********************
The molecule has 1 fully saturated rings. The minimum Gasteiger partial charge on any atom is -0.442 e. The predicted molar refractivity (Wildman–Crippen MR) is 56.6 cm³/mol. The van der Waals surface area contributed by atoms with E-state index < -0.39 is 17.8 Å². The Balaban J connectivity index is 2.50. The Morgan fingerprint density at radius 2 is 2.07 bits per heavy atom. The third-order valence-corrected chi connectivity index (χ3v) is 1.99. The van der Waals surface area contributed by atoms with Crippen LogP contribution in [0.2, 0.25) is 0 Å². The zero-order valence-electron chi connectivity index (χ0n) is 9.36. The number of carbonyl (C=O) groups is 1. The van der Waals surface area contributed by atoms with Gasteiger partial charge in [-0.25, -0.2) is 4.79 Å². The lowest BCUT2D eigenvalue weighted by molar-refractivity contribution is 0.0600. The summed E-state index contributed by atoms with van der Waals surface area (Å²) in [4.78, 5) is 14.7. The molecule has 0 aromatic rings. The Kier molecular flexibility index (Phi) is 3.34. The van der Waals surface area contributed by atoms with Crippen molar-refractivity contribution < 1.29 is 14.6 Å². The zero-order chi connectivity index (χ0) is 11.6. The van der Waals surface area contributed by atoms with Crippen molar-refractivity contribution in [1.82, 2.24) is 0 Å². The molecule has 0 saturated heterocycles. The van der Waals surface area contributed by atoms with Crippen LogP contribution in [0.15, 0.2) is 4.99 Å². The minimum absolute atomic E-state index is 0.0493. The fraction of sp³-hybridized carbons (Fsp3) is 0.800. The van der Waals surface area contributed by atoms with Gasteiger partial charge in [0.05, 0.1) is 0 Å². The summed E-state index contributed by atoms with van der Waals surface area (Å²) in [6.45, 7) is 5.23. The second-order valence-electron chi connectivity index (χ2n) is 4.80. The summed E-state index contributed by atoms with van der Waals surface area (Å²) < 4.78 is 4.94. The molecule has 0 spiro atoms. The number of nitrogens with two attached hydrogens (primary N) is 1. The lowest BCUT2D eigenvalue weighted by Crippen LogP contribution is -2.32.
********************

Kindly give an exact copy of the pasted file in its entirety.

The molecule has 1 fully saturated rings. The minimum Gasteiger partial charge on any atom is -0.442 e. The predicted molar refractivity (Wildman–Crippen MR) is 56.6 cm³/mol. The van der Waals surface area contributed by atoms with E-state index < -0.39 is 17.8 Å². The Balaban J connectivity index is 2.50. The Morgan fingerprint density at radius 2 is 2.07 bits per heavy atom. The third-order valence-corrected chi connectivity index (χ3v) is 1.99. The van der Waals surface area contributed by atoms with Crippen LogP contribution in [0.2, 0.25) is 0 Å². The zero-order valence-electron chi connectivity index (χ0n) is 9.36. The number of carbonyl (C=O) groups is 1. The van der Waals surface area contributed by atoms with Gasteiger partial charge in [-0.25, -0.2) is 4.79 Å². The lowest BCUT2D eigenvalue weighted by molar-refractivity contribution is 0.0600. The summed E-state index contributed by atoms with van der Waals surface area (Å²) in [4.78, 5) is 14.7. The molecule has 0 aromatic rings. The Kier molecular flexibility index (Phi) is 3.34. The van der Waals surface area contributed by atoms with Crippen molar-refractivity contribution < 1.29 is 14.6 Å². The zero-order chi connectivity index (χ0) is 11.6. The van der Waals surface area contributed by atoms with Crippen molar-refractivity contribution in [1.82, 2.24) is 0 Å². The molecule has 0 saturated heterocycles. The van der Waals surface area contributed by atoms with Crippen LogP contribution in [0.15, 0.2) is 4.99 Å². The minimum absolute atomic E-state index is 0.0493. The fraction of sp³-hybridized carbons (Fsp3) is 0.800. The van der Waals surface area contributed by atoms with Gasteiger partial charge in [0.05, 0.1) is 0 Å². The summed E-state index contributed by atoms with van der Waals surface area (Å²) in [6.45, 7) is 5.23. The second-order valence-electron chi connectivity index (χ2n) is 4.80. The summed E-state index contributed by atoms with van der Waals surface area (Å²) < 4.78 is 4.94. The molecule has 0 spiro atoms. The number of nitrogens with two attached hydrogens (primary N) is 1. The lowest BCUT2D eigenvalue weighted by Crippen LogP contribution is -2.32.